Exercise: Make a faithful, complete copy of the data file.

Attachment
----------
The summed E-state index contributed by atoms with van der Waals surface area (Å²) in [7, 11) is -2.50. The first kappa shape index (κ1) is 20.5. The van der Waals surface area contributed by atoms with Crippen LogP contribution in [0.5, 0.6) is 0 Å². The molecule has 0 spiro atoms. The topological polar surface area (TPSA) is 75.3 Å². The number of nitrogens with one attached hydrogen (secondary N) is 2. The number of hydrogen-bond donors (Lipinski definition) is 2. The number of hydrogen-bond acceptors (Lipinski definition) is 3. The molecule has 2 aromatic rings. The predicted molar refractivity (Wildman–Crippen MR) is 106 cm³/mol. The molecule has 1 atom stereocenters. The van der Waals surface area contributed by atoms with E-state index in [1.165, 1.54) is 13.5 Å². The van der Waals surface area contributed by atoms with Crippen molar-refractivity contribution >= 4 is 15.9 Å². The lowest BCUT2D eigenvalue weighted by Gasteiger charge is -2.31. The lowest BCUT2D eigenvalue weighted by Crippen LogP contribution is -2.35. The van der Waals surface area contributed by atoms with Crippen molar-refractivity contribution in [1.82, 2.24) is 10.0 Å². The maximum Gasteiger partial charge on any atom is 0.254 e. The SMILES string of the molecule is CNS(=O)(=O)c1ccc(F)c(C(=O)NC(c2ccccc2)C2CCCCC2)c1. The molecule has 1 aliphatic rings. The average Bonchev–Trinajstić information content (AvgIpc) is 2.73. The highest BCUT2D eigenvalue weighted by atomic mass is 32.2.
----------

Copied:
The summed E-state index contributed by atoms with van der Waals surface area (Å²) in [7, 11) is -2.50. The first kappa shape index (κ1) is 20.5. The van der Waals surface area contributed by atoms with Crippen LogP contribution in [0.5, 0.6) is 0 Å². The molecule has 0 spiro atoms. The topological polar surface area (TPSA) is 75.3 Å². The number of nitrogens with one attached hydrogen (secondary N) is 2. The number of hydrogen-bond donors (Lipinski definition) is 2. The number of hydrogen-bond acceptors (Lipinski definition) is 3. The molecule has 2 aromatic rings. The predicted molar refractivity (Wildman–Crippen MR) is 106 cm³/mol. The molecule has 1 atom stereocenters. The van der Waals surface area contributed by atoms with E-state index in [1.165, 1.54) is 13.5 Å². The van der Waals surface area contributed by atoms with Crippen molar-refractivity contribution >= 4 is 15.9 Å². The lowest BCUT2D eigenvalue weighted by Gasteiger charge is -2.31. The lowest BCUT2D eigenvalue weighted by Crippen LogP contribution is -2.35. The van der Waals surface area contributed by atoms with Crippen molar-refractivity contribution in [1.82, 2.24) is 10.0 Å². The maximum Gasteiger partial charge on any atom is 0.254 e. The SMILES string of the molecule is CNS(=O)(=O)c1ccc(F)c(C(=O)NC(c2ccccc2)C2CCCCC2)c1. The molecule has 1 aliphatic rings. The average Bonchev–Trinajstić information content (AvgIpc) is 2.73. The highest BCUT2D eigenvalue weighted by atomic mass is 32.2.